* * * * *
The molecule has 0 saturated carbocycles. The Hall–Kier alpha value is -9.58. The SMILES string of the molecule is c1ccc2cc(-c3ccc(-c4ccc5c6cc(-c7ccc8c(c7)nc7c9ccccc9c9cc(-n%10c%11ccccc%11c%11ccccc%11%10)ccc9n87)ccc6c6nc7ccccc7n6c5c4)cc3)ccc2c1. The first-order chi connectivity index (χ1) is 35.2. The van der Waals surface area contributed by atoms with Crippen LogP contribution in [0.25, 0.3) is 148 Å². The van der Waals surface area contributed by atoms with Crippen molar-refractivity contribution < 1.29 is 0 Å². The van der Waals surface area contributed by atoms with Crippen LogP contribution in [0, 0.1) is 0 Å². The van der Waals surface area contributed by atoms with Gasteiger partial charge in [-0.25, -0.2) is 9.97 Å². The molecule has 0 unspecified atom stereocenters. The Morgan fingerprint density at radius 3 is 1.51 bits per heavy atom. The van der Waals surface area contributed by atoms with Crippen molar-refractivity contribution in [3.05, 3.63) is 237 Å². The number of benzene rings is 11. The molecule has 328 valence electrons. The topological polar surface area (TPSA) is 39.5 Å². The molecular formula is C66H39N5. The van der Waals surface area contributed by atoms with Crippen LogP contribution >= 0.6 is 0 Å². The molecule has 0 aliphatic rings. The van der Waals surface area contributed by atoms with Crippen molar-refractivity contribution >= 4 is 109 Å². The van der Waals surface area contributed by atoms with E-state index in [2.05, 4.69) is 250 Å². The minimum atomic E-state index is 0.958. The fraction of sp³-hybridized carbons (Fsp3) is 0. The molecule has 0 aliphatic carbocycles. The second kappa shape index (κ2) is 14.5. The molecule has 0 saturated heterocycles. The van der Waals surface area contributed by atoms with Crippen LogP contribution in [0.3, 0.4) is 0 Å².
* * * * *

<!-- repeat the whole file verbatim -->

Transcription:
The molecule has 0 saturated carbocycles. The Hall–Kier alpha value is -9.58. The SMILES string of the molecule is c1ccc2cc(-c3ccc(-c4ccc5c6cc(-c7ccc8c(c7)nc7c9ccccc9c9cc(-n%10c%11ccccc%11c%11ccccc%11%10)ccc9n87)ccc6c6nc7ccccc7n6c5c4)cc3)ccc2c1. The first-order chi connectivity index (χ1) is 35.2. The van der Waals surface area contributed by atoms with Crippen LogP contribution in [0.25, 0.3) is 148 Å². The van der Waals surface area contributed by atoms with Crippen molar-refractivity contribution < 1.29 is 0 Å². The van der Waals surface area contributed by atoms with Crippen LogP contribution in [0, 0.1) is 0 Å². The van der Waals surface area contributed by atoms with Gasteiger partial charge in [-0.25, -0.2) is 9.97 Å². The molecule has 0 unspecified atom stereocenters. The Morgan fingerprint density at radius 3 is 1.51 bits per heavy atom. The van der Waals surface area contributed by atoms with Crippen molar-refractivity contribution in [3.05, 3.63) is 237 Å². The number of benzene rings is 11. The molecule has 328 valence electrons. The topological polar surface area (TPSA) is 39.5 Å². The molecular formula is C66H39N5. The van der Waals surface area contributed by atoms with Crippen LogP contribution >= 0.6 is 0 Å². The molecule has 0 aliphatic rings. The van der Waals surface area contributed by atoms with Crippen molar-refractivity contribution >= 4 is 109 Å². The van der Waals surface area contributed by atoms with E-state index in [2.05, 4.69) is 250 Å². The minimum atomic E-state index is 0.958. The fraction of sp³-hybridized carbons (Fsp3) is 0. The molecule has 0 aliphatic carbocycles. The second kappa shape index (κ2) is 14.5. The molecule has 0 saturated heterocycles. The van der Waals surface area contributed by atoms with Crippen LogP contribution in [0.3, 0.4) is 0 Å².